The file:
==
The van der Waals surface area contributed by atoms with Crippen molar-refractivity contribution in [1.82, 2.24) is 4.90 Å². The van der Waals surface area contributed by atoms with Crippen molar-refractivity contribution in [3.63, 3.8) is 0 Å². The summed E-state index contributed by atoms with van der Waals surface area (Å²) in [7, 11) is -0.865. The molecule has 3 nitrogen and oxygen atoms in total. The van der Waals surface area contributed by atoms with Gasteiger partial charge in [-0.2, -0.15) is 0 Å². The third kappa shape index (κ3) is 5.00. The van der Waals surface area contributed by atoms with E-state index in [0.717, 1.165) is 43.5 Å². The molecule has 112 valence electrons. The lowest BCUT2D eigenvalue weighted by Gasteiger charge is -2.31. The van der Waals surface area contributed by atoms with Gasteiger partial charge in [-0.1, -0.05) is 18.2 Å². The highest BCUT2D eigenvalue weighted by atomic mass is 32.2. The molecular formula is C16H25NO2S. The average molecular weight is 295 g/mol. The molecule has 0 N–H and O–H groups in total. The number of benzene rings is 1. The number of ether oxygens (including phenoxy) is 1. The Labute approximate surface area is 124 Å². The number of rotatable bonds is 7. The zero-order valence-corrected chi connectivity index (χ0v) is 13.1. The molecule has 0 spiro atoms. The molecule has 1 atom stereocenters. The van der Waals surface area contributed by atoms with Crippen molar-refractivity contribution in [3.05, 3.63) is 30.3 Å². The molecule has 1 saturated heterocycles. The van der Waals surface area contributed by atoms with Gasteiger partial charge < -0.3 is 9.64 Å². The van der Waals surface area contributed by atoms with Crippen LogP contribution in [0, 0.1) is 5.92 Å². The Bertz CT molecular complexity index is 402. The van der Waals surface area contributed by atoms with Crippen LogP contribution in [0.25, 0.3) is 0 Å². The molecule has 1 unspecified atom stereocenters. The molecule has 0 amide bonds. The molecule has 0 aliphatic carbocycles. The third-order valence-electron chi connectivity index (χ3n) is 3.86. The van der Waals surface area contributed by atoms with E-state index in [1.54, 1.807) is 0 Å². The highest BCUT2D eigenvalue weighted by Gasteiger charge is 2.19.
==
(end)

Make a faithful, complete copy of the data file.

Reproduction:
The van der Waals surface area contributed by atoms with Crippen molar-refractivity contribution in [1.82, 2.24) is 4.90 Å². The van der Waals surface area contributed by atoms with Crippen molar-refractivity contribution in [3.63, 3.8) is 0 Å². The summed E-state index contributed by atoms with van der Waals surface area (Å²) in [7, 11) is -0.865. The molecule has 3 nitrogen and oxygen atoms in total. The van der Waals surface area contributed by atoms with Gasteiger partial charge in [-0.2, -0.15) is 0 Å². The third kappa shape index (κ3) is 5.00. The van der Waals surface area contributed by atoms with E-state index in [0.717, 1.165) is 43.5 Å². The molecule has 112 valence electrons. The lowest BCUT2D eigenvalue weighted by Gasteiger charge is -2.31. The van der Waals surface area contributed by atoms with Gasteiger partial charge in [-0.1, -0.05) is 18.2 Å². The highest BCUT2D eigenvalue weighted by atomic mass is 32.2. The molecular formula is C16H25NO2S. The average molecular weight is 295 g/mol. The molecule has 0 N–H and O–H groups in total. The number of benzene rings is 1. The number of ether oxygens (including phenoxy) is 1. The Labute approximate surface area is 124 Å². The number of rotatable bonds is 7. The zero-order valence-corrected chi connectivity index (χ0v) is 13.1. The molecule has 0 spiro atoms. The molecule has 1 atom stereocenters. The van der Waals surface area contributed by atoms with Crippen molar-refractivity contribution in [3.05, 3.63) is 30.3 Å². The molecule has 1 saturated heterocycles. The van der Waals surface area contributed by atoms with Gasteiger partial charge < -0.3 is 9.64 Å². The van der Waals surface area contributed by atoms with Crippen LogP contribution in [0, 0.1) is 5.92 Å². The Bertz CT molecular complexity index is 402. The van der Waals surface area contributed by atoms with Crippen LogP contribution in [0.25, 0.3) is 0 Å². The molecule has 1 unspecified atom stereocenters. The molecule has 0 amide bonds. The molecule has 0 aliphatic carbocycles. The third-order valence-electron chi connectivity index (χ3n) is 3.86. The van der Waals surface area contributed by atoms with E-state index in [1.54, 1.807) is 0 Å². The highest BCUT2D eigenvalue weighted by Gasteiger charge is 2.19.